She’d love to ask a question. At a recent conference at which she was on the panel, an audience member asked her what she would like to say to politicians about immigration. She responded calmly ‘Why don’t you just kill me?’

In fact, all that a ‘demographically representative’ selection of the British population means is that most of them will be grossly misinformed about the basic facts of immigration. They will have read in the Daily Mail that illegal arrivals from eastern Europe are squatting Buckingham Palace and costing the tax-payer millions. Of course that is true, but not in the way they think.

Clegg supports the current immigration system. The system that has casually stolen 10 years of Sabine’s life. If he doesn’t, he should dissolve the Coalition. If you don’t like the music, stop putting coins in the jukebox. Farage, on the other hand, is anti-immigration. He thinks the current system is too lax. Can you even be too lax on a victim of torture?

To allow only these two to take the stage for a debate on immigration frames the issue in a completely skewed way. It’s like asking ‘Should you beat your wife weekly or daily?’

Complaints about the choice of speakers will be brushed off on the grounds of free speech, so often these days radically reinterpreted as the ‘right to lie’. If we really want to debate meaningfully the EU or immigration we need to hear more, and better-informed, voices than these two ignorant Muppets.

*Not real name. Obvious reasons. She desperately needs funds towards the legal costs of her latest appeal. If you can help please quote my name and contact Women For Refugee Women.

Kate Smurthwaite is a British stand-up comedian and political activist and soon-to be columnist for New Internationalist magazine.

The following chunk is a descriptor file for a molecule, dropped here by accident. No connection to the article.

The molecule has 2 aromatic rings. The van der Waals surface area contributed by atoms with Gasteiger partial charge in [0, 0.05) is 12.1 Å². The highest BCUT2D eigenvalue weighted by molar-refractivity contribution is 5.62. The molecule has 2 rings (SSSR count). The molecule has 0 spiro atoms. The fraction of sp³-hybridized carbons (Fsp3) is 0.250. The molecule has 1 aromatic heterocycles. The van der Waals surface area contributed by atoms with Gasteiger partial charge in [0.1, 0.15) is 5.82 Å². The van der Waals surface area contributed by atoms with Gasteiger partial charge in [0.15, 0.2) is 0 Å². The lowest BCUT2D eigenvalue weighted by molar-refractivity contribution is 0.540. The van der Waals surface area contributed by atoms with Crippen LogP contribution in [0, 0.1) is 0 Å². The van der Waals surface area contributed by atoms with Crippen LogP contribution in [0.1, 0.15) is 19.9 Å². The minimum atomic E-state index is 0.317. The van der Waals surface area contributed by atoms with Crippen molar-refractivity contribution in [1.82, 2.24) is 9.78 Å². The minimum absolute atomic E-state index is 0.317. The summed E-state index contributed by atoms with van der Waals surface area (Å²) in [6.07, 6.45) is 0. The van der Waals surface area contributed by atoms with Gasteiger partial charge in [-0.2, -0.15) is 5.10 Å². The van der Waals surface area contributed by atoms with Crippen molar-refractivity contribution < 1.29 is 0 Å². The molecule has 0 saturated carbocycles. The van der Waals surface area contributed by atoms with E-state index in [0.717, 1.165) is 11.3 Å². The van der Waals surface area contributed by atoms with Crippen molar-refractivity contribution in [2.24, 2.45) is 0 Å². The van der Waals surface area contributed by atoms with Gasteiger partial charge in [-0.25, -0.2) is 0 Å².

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  1. #1 JKF 31 Mar 14

    Good points. Why are UKIP given these platform to present their views? And by views I mean lies...

  2. #2 Indeed 02 Apr 14

    The immigration debate has become a binary choice between whether immigration is good or bad rather than first defining what kind of immigration we are talking about. It's pretty clear that an asylum seeker is not in the same position as a short term migrant worker or long term emigrating immigrant and I would expect any decent country to honour a commitment to helping vulnerable people from volatile parts of the world. Long term immigration of a family can contribute to culture, tolerance, and helps mitigate wage undercutting as the cost of living would be the same as that of a so called 'native' family. However, short term migration - something the free market EU promotes - seems to benefit employers a little more than I'd like. Whether EU born or not, many overseas workers can be easily ripped off by employers who pay minimum wage but then deduct 'costs' that can leave workers with much less per hour but still enough to support a family in another economy. This can drive wages down for other workers in the sector. The care industry is one where most of us have an interest in keeping costs down so refuse to address how workers are being exploited - after all, many people have not built up adequate provision for their own care. The debate, like all discussions in our modern twitter-driven media, needs to move from the binary to a more nuanced approach. Traitor Clegg should be ignored and Farage is a clown, however watchable he may be to some. I wish the beeb would give other marginal parties the same coverage they seem to provide UKIP. We could probably do with some of that left wing BBC bias Paul Dacre loves so much!